http://shop.delorme.com/OA_HTML/DELibeCCtdItemDetail.jsp?item=27525&section=10050&minisite=10020

billysinc
01-24-2008, 03:56 PM
We're men, we don't need to be told how to get somewhere, we'll find it ....................eventually.

spyboy
01-24-2008, 04:03 PM
Yeah, we're so far north you're either going to hit Canada or the ocean..eventually :)

Brad
01-24-2008, 05:33 PM
We just don't ask directions. We have other ways of figuring it out - eventually.

Trekker
01-29-2008, 04:15 PM
You guys have way more electronic gadgets then I'm even aware of . . .
I've never gone anywhere without my trusty paper map.
And probably never will -
A GPS? If you know how to read the paper maps correctly and use your compass, you would never NEED your GPS . . .

Brad
01-29-2008, 07:24 PM
You guys have way more electronic gadgets then I'm even aware of . . .
I've never gone anywhere without my trusty paper map.
And probably never will -
A GPS? If you know how to read the paper maps correctly and use your compass, you would never NEED your GPS . . .
If you have an analog watch you don't need your compass either - as long as the sun is visible.

Brad
01-29-2008, 07:26 PM
And just to be clear - there is no way one can have too many electronic gadgets.

spyboy
01-29-2008, 08:29 PM
you don't even need a watch if you have sun.

when you're going to take lunch, put a long stick in the ground, and take a smaller stick and mark the tip of the shadow of the long stick.

have lunch (or wait 10-15 minutes)

take another stick and mark the new tip of the long stick's shadow.

draw a straight line between the 2 shadow tip marks. (this is your rough east/west line)

draw a line from the big stick perpendicular through the e/w line and you have north


If you have an analog watch you don't need your compass either
- as long as the sun is visible.

Charlie
01-29-2008, 08:37 PM
maybe you should be the survivor man

Brad
01-30-2008, 06:20 AM
If you have a watch - hold it flat - point the hour hand (the little one) towards the sun - half way between the hour hand and "12" on the shorter arc is south.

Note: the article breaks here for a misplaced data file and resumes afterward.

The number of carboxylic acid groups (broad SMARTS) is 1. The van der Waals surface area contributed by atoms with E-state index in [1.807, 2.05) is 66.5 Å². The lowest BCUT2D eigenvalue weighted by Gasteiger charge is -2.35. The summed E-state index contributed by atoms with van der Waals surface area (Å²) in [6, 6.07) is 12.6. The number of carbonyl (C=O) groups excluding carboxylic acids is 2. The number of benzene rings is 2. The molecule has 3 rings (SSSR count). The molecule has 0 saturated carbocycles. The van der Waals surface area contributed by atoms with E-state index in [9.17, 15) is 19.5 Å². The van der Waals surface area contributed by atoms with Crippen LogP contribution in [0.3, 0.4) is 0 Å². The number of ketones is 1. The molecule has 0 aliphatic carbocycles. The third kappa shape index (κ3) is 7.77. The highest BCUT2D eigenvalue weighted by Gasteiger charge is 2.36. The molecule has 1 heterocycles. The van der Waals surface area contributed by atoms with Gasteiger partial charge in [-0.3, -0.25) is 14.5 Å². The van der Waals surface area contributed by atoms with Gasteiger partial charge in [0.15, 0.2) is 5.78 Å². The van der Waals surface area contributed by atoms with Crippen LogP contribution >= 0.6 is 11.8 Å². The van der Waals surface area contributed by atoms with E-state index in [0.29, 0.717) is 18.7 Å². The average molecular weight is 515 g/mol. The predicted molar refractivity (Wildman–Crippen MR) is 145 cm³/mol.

The reverse can be done. If you have a compass you can tell what time it is.

I used to use this when canoeing on a winding river. Using a watch I could determine where I was on the river.

KD Talbot
01-30-2008, 07:00 AM
Sorry, I'm with Trekker on this one. Just curious, how well does that stick method work above treeline? Assuming I carry the sticks up from the forest, do I still need to bring a rock drill?

I guess the watch method would have merit except that the last thing I'm worried about on the trail is time, so I don't wear one. If I really need to know the time I can check it on my only gizmo, my camera.

Just call me "Old School". Happy trails!
KDT

spyboy
01-30-2008, 07:27 AM
If you don't have sticks you can use other items, like a pile of rocks, or your hiking poles, or any natural item that's casting a shadow. The key is the item casting the shadow can't move because it will affect the shadows (if it falls over you might not be able to get it back to the same position).

Of course this only works above the equator. (well, maybe it would work below the equator and be the opposite? But on the equator you're out of luck).

It's not very high tech, but I learned it in a wilderness survival class.

Of course, take your compass, maps and gps if you have them, unless you want to be purist :)

K



Sorry, I'm with Trekker on this one. Just curious, how well does that stick method work above treeline? Assuming I carry the sticks up from the forest, do I still need to bring a rock drill?

I guess the watch method would have merit except that the last thing I'm worried about on the trail is time, so I don't wear one. If I really need to know the time I can check it on my only gizmo, my camera.

Just call me "Old School". Happy trails!
KDT

Trekker
01-31-2008, 10:19 AM
Spyboy, I'm impressed with that bit of knowledge -
I'm going to remember that little tidbit and try it out next time I'm out there. Those little "natural" ways of figuring out direction, based on things you have around you, are by far the best bits of knowledge to have with you in the outdoors. I've heard of using your watch before, but had never heard this one. Thanks - learned something new today -
You really made my day . . .
Can't wait to try this one out . . .